The Baltimore City Entertainment Group included the name of York Capital Management on a letter sent last week that sought to reassure the state slots commission that the 3,750-slot-machine project is moving forward.
If it gels, the partnership could be vitally important for the city casino group, which has missed several self-imposed deadlines for paying $19.5 million in required fees. Under state law, the group would be required to spend at least $187.5 million on construction if it secures a slot machine license.
Impatient state officials have raised the possibility of rejecting the Baltimore group's license application and seeking new bidders if it can't demonstrate it can complete the project.
One of York's managing partners bailed out of Maryland's horse-racing industry in the 1990s.
Before joining York in 2008, Luis Medeiros was managing director of Leucadia National Corp., which in 1998 purchased substantial shares of both Pimlico Race Course and Laurel Park at a time when they were in financial danger. Medeiros, who works out of York Capital's Washington office, could not be reached Tuesday.
A spokesman for York also declined to comment. The company's Web site says it was founded in 1991 and manages more than $9 billion in assets for institutions, individuals and others.
Robert R. Neall, a former state senator and member of the panel awarding Maryland's five slots licenses, expressed skepticism about the Baltimore group's latest supposed partner.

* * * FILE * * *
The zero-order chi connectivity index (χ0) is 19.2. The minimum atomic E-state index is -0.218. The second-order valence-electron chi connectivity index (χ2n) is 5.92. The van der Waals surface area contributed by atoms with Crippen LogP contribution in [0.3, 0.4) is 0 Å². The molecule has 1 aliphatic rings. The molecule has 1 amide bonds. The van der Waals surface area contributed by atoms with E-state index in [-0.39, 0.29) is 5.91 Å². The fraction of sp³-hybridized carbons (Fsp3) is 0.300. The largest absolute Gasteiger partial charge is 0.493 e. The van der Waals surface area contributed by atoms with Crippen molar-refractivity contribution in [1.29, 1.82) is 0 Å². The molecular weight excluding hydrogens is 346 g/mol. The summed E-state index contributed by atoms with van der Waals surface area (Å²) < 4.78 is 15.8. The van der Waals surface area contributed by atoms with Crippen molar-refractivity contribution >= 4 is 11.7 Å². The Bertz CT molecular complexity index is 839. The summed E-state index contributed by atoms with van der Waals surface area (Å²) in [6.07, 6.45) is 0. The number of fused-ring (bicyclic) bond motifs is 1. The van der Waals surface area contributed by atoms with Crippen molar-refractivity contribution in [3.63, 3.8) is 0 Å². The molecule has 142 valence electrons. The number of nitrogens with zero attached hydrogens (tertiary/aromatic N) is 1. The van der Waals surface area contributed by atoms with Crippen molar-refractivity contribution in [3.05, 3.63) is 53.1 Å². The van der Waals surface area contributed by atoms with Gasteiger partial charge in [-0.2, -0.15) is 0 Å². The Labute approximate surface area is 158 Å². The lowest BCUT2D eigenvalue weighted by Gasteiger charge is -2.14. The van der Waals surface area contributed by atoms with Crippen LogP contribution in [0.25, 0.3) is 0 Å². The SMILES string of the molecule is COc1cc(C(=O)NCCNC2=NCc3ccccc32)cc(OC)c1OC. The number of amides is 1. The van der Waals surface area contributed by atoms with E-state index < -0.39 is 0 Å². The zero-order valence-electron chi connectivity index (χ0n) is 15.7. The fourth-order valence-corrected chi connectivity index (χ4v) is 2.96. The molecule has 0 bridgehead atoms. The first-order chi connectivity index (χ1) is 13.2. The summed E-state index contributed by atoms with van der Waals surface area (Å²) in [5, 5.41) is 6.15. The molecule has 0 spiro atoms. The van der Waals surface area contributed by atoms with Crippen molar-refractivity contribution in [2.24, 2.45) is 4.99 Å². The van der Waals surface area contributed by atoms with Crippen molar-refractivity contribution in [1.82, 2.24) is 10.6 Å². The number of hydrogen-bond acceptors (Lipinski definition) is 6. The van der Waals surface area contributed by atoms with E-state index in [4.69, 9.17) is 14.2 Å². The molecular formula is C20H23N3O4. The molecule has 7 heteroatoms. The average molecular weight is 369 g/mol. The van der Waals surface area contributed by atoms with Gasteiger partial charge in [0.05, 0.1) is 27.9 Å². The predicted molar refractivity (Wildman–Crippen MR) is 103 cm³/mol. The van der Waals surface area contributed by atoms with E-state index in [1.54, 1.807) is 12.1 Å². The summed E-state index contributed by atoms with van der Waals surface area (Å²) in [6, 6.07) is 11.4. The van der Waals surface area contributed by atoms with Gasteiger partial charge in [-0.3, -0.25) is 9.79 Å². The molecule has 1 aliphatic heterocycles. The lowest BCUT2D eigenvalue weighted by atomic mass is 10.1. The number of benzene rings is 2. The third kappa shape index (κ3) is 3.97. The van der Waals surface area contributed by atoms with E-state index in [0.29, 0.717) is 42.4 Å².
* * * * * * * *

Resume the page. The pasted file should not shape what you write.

"The posture we've taken is, until the money lands on our desk, it's not real," Neall said. "We've gone around this barn entirely too many times for me to get excited that someone is floating a name."
The Baltimore group's delays are another sign that tax revenues from the fledgling gambling program could be further out on the horizon than anticipated.
Maryland voters approved five casinos last fall. State lawmakers pitched the gambling program as a way to save horse racing and bolster education funding.
The cash-strapped state could receive tens of millions of dollars in taxes from the facilities. Baltimore's elected leaders are also hungry for the expected gaming revenues, which Mayor Sheila Dixon says would fuel a seven-cent reduction in the city's property tax rate.
Three licenses have been awarded, and one site - at Rocky Gap State Park in Western Maryland - attracted no complete bids when applications were due in February.
The commission has asked the Baltimore developers to give a presentation Thursday - at its final meeting of the year - about why an extension should be granted.
"We have expressed concerns repeatedly about the unmet promises for plans and the licensing fee," said Donald C. Fry, chairman of the slots commission. "It has been increasingly frustrating to us."
He called Thursday's presentation "critically important."
The Baltimore group initially said it would build a 500-machine parlor, but city officials said the low revenues from that proposal made such a project unworkable. The developers said they would amend their plans to expand slot machines sixfold, but have not paid the fees associated with the higher number.
Toronto-based developer Michael Moldenhauer, who has a 93 percent stake in the Baltimore venture, declined to comment Tuesday. Other principals in the group either declined to comment or did not return calls or e-mails.